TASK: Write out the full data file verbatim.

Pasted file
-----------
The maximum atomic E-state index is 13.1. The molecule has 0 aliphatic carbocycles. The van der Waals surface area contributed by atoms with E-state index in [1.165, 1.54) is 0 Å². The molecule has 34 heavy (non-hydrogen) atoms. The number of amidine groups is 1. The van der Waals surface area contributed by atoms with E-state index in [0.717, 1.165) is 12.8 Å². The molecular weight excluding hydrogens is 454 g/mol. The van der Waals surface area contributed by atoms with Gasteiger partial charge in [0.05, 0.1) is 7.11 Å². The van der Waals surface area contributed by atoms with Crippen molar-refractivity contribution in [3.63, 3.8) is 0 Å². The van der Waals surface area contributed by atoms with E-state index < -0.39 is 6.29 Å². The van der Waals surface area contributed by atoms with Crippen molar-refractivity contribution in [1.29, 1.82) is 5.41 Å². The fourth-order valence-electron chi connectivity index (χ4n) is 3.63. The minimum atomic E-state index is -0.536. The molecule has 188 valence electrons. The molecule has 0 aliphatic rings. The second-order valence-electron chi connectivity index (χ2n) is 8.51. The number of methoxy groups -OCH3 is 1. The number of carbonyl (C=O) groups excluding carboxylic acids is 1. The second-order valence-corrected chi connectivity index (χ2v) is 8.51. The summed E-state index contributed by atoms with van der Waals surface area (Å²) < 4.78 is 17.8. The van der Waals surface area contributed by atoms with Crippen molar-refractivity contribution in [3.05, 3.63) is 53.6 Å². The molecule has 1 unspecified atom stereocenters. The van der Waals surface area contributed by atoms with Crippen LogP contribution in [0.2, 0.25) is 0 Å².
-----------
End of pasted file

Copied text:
The maximum atomic E-state index is 13.1. The molecule has 0 aliphatic carbocycles. The van der Waals surface area contributed by atoms with E-state index in [1.165, 1.54) is 0 Å². The molecule has 34 heavy (non-hydrogen) atoms. The number of amidine groups is 1. The van der Waals surface area contributed by atoms with E-state index in [0.717, 1.165) is 12.8 Å². The molecular weight excluding hydrogens is 454 g/mol. The van der Waals surface area contributed by atoms with Gasteiger partial charge in [0.05, 0.1) is 7.11 Å². The van der Waals surface area contributed by atoms with Crippen molar-refractivity contribution in [3.63, 3.8) is 0 Å². The van der Waals surface area contributed by atoms with E-state index < -0.39 is 6.29 Å². The van der Waals surface area contributed by atoms with Crippen molar-refractivity contribution in [1.29, 1.82) is 5.41 Å². The fourth-order valence-electron chi connectivity index (χ4n) is 3.63. The minimum atomic E-state index is -0.536. The molecule has 188 valence electrons. The molecule has 0 aliphatic rings. The second-order valence-electron chi connectivity index (χ2n) is 8.51. The number of methoxy groups -OCH3 is 1. The number of carbonyl (C=O) groups excluding carboxylic acids is 1. The second-order valence-corrected chi connectivity index (χ2v) is 8.51. The summed E-state index contributed by atoms with van der Waals surface area (Å²) < 4.78 is 17.8. The van der Waals surface area contributed by atoms with Crippen molar-refractivity contribution in [3.05, 3.63) is 53.6 Å². The molecule has 1 unspecified atom stereocenters. The van der Waals surface area contributed by atoms with Crippen LogP contribution in [0.2, 0.25) is 0 Å².